He had nowhere particular to go, so by default he headed back down to the beach. Once he got there though, he immediately regretted the decision. This was where it had happened; the ‘scene of the crime’ as it were. What a stupid idea it had been to come here! The fury he had sought to escape suddenly returned, burning from within like an acute case of reflux. His body began to seize up like the rusty Tin Man as he passed the exact spot where the deed had been done.

With a huff, he powered on, continuing down the beach. Gradually, his furious charge simmered down to a calm, maudlin stroll.

He pined for the part of Karen that had been lost. He couldn’t put a name to it, but she had definitely lost something. She no longer gave him the rush of joy that she once did. He no longer felt drawn to her.

Of course, he’d known that she wasn’t a virgin for some time now and it hadn’t much bothered him. But seeing Bert’s naked body pumping away at her with his own eyes was something else entirely. Seeing her like that... well, it just soured the image. The fun memories he had of her no longer seemed fun, the romantic moments no longer seemed romantic.  All the goodness in his life that revolved around that beautiful girl with the heart-warming smile wasn’t so good now that she was the same girl who had been lying naked in the sand with a look of stupefied satisfaction upon her face.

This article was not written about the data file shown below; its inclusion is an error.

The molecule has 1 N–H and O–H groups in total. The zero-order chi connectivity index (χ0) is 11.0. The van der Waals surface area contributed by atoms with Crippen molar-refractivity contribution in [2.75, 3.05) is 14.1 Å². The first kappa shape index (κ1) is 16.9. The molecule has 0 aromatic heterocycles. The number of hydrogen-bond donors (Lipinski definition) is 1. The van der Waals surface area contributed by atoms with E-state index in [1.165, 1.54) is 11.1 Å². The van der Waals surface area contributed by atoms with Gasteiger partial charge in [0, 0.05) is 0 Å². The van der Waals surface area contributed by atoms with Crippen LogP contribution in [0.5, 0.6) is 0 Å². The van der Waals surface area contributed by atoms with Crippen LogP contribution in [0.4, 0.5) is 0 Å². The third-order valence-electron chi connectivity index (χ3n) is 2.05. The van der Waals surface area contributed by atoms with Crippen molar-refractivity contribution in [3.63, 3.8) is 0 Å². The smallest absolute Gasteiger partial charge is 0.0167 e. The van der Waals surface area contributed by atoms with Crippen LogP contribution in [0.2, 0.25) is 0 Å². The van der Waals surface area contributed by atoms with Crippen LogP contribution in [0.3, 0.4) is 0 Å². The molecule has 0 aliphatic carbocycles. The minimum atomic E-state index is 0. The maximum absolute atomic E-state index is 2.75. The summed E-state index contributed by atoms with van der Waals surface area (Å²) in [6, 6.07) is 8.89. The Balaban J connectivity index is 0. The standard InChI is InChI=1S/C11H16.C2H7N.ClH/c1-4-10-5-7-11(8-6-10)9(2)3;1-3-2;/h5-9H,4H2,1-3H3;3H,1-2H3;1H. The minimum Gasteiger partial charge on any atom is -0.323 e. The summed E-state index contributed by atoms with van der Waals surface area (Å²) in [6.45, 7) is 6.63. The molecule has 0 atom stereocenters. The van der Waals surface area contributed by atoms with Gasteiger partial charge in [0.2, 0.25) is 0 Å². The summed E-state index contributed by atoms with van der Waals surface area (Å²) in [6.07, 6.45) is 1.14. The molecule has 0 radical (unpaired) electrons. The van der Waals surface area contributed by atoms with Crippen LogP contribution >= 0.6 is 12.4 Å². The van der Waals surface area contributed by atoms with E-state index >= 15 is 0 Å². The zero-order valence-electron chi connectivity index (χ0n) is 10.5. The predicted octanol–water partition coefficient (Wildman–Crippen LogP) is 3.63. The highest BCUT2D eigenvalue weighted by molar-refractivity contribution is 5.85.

Paul didn’t keep track of the time. By the time he struck an impassable section of the shoreline, he guessed he’d been walking for an hour and a half. He likewise guessed he’d been walking for the same length of time again when he returned to the path that led back to the woods. Despite having spent the better part of the morning in solitary contemplation, Paul still didn’t feel like returning to the cabin. Not yet. 

A little ways in to the woods, he came to a familiar fork where the right path led back to the cabin. He veered left.